The Rolls-Royce Griffon engine was designed in answer to Royal Naval specifications for an engine capable of generating good power at low altitudes. Concepts for adapting the Spitfire to take the new engine had begun as far back as October 1939; Joseph Smith felt that "The good big 'un will eventually beat the good little 'un." and Ernest Hives of Rolls-Royce thought that the Griffon would be "a second power string for the Spitfire".The first of the Griffon-engined Spitfires flew on 27 November 1941.
FR Mk XIV
Late in 1944 a number of high-back full-span Mk XIVEs were converted by the Forward Repair Unit (FRU) to have a single camera fitted, facing to port or starboard; a conversion identical to that used on the FRU-converted FR Mk IXC. To achieve this a new hatch, similar to the radio hatch on the port side, was installed on the starboard side, and both hatches were fitted with camera ports in streamlined blisters. Otherwise this version of the FR Mk XIVE was essentially the same as the standard aircraft. These field-converted aircraft were allocated to 430 squadron RCAF. Later, purpose-built conversions, also known as the FR Mk XIVE, had the later cut-down rear fuselage with its tear drop–shaped canopy, port and/or starboard camera ports (without blisters), and an additional rear fuel tank of 34 gallons which extended the Spitfire's range to about 610 miles (980 km) on internal fuel. Because it was used mainly at low altitudes the "production" FR Mk XIVE had clipped wingtips.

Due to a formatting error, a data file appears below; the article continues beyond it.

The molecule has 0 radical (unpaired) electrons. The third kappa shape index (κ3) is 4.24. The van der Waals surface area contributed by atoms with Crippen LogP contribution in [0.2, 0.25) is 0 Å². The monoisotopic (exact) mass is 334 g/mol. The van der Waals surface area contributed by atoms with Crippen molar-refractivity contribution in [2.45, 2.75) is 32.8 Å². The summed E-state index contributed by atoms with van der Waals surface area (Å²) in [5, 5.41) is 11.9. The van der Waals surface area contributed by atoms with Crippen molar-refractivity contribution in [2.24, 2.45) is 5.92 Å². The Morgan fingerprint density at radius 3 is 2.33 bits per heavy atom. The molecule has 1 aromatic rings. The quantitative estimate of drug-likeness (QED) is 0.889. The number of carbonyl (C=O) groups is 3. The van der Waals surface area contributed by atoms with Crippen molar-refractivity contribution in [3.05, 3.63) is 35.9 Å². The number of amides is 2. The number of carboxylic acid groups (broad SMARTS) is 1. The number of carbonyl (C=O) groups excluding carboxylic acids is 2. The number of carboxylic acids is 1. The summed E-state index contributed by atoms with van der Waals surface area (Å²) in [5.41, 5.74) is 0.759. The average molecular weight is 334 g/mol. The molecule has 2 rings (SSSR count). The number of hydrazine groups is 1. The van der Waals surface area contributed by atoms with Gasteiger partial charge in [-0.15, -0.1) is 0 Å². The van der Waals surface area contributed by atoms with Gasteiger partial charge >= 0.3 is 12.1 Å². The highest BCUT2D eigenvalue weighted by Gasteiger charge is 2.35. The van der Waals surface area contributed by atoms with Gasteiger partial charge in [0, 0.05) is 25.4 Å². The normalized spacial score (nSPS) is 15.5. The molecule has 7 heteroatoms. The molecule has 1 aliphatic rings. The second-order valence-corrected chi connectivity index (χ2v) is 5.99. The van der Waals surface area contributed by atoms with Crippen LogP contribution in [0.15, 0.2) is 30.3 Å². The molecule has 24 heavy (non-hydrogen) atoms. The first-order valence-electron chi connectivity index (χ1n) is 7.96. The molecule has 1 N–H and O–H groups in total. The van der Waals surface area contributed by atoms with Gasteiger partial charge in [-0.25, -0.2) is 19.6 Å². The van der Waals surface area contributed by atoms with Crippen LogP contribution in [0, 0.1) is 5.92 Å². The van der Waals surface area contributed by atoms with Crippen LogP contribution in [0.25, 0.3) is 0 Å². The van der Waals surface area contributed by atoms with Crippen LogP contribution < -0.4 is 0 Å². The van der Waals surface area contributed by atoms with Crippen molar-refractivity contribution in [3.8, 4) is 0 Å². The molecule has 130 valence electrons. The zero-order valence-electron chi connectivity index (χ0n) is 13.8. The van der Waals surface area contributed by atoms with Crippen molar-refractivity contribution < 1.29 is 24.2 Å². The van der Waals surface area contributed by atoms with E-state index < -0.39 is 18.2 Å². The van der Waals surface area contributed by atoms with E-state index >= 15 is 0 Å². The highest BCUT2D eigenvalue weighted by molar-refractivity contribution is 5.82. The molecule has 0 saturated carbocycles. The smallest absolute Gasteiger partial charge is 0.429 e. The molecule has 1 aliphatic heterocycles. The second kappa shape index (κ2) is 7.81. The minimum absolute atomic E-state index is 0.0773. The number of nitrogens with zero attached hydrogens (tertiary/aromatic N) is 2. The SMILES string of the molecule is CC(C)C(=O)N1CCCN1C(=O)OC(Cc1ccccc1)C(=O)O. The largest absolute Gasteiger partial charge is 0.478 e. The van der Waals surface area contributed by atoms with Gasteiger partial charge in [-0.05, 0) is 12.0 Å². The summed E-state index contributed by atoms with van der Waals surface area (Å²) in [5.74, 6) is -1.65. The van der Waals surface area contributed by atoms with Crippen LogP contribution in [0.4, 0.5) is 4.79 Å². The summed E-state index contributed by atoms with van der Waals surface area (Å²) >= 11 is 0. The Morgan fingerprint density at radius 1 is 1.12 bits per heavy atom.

In total, 957 Mk XIVs were built, over 430 of which were FR Mk XIVs.
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